AVDI: So, it was kind of my idea to have Dan on the show and this got a good lead in to why I wanted to have him. I’ve been using DataMapper. Anybody that watches me tweet or something knows that I really love DataMapper. I’ve been using it for years ever since my Devver days. And so, as a result of using that, Dan has been one of my coding heroes for a long time because one of the things that I love about that project is that the codes, at least the parts that Dan has been able to renovate, is just beautifully written, very easy to follow. One of the first major things I did with DataMapper was implement an adapter or actually help update an adapter for Amazon, I think SimpleDB. And it was just so easy to follow the code that was in the project. He’s been kind of a hero of mine because he writes really, really clean code. Every time I read his code, I feel bad about my messy code.
And then more recently, I’ve had the privilege of actually working with Dan in Code Benders. And so, I get a better window into his working process. And I realize that a lot of his, a lot of the cleanliness and beauty of his code comes from the fact that he practices a lot of careful coding disciplines. And he talks a lot about just trying different coding disciplines to discover what effect they have on his code.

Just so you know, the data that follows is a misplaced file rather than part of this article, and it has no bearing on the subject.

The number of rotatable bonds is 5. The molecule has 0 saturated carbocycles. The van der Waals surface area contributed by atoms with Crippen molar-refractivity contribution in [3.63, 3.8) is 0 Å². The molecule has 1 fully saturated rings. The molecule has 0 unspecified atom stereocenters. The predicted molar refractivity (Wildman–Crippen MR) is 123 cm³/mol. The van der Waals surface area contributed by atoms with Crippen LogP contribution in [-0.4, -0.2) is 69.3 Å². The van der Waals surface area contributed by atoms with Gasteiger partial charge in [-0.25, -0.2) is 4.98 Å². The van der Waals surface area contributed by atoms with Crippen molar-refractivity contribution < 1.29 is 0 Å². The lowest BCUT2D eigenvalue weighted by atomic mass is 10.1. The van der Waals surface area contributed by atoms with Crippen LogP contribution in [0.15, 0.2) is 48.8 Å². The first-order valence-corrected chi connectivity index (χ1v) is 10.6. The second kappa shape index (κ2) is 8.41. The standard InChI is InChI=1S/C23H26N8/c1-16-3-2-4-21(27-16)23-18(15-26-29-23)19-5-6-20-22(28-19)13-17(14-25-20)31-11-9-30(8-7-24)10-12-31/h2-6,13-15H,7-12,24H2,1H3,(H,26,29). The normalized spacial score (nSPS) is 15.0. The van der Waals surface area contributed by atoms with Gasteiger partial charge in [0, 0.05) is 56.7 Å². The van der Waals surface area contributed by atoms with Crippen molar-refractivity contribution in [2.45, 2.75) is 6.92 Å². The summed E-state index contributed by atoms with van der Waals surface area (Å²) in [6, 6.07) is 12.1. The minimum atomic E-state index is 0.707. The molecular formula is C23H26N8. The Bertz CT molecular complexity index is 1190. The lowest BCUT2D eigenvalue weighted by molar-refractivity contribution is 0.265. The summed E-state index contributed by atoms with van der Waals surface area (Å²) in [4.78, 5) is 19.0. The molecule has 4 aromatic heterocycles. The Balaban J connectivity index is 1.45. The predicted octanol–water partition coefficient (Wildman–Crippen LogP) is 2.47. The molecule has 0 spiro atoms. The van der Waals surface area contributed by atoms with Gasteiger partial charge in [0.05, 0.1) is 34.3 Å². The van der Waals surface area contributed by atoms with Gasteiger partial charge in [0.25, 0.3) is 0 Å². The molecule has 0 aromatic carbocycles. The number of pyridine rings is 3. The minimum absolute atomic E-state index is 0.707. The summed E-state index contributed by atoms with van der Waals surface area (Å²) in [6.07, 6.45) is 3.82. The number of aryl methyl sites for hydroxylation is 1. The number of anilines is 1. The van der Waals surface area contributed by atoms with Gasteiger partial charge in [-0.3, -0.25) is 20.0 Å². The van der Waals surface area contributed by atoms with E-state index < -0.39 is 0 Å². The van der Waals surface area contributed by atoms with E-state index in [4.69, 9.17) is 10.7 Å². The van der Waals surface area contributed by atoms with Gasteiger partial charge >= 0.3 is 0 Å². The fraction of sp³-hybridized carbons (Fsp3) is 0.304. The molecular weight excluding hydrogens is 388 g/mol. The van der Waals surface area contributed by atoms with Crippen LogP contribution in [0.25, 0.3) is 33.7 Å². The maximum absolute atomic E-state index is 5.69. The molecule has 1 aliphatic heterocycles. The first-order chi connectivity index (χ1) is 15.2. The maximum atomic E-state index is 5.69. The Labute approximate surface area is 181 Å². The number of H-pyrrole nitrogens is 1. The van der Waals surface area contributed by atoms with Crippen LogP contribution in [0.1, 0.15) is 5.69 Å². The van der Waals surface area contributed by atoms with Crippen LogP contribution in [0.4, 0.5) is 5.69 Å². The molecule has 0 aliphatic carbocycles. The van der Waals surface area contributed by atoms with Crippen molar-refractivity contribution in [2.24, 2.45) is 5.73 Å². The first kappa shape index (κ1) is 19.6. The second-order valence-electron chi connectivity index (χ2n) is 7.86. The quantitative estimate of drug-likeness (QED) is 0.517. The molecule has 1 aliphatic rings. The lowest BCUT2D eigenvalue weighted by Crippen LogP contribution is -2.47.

Dan, can you expand on that a little bit and talk about like why you try coding disciplines and what that does for you?
DAN: Yeah, sure.
JOSH: Can you start with a definition?
AVDI: Isn’t that your job, Josh?
JOSH: No, it’s my job to ask for it.
AVDI: Oh, okay.
DAN: Is that for me?
JOSH: Yeah, sure. What’s a coding discipline?
CHUCK: Object dot put in corner Josh.
DAN: No, the way I see it every time you write code, you’re experimenting. You don’t know the solution upfront. It’s very rare that you would know exactly how to solve a problem. So, I might take a small project or even a branch in an existing project and try something out. Usually, I’ll make a specific kind of constraint for myself and usually, there’s lots of them. But you know, I might say, for example, I did some tests with some early DataMapper 2 code, this was like two years ago where I said, “I want to experiment with mutation testing.” So, I’m like, “Well, how will that shape my code?” So, I will actually try my best to go through and write it using that constraint and many others and see how it shapes my code. And if I like it, I might roll that into the main project or I might just throw it out and tell a bunch of people, “Maybe this didn’t work for this reason.”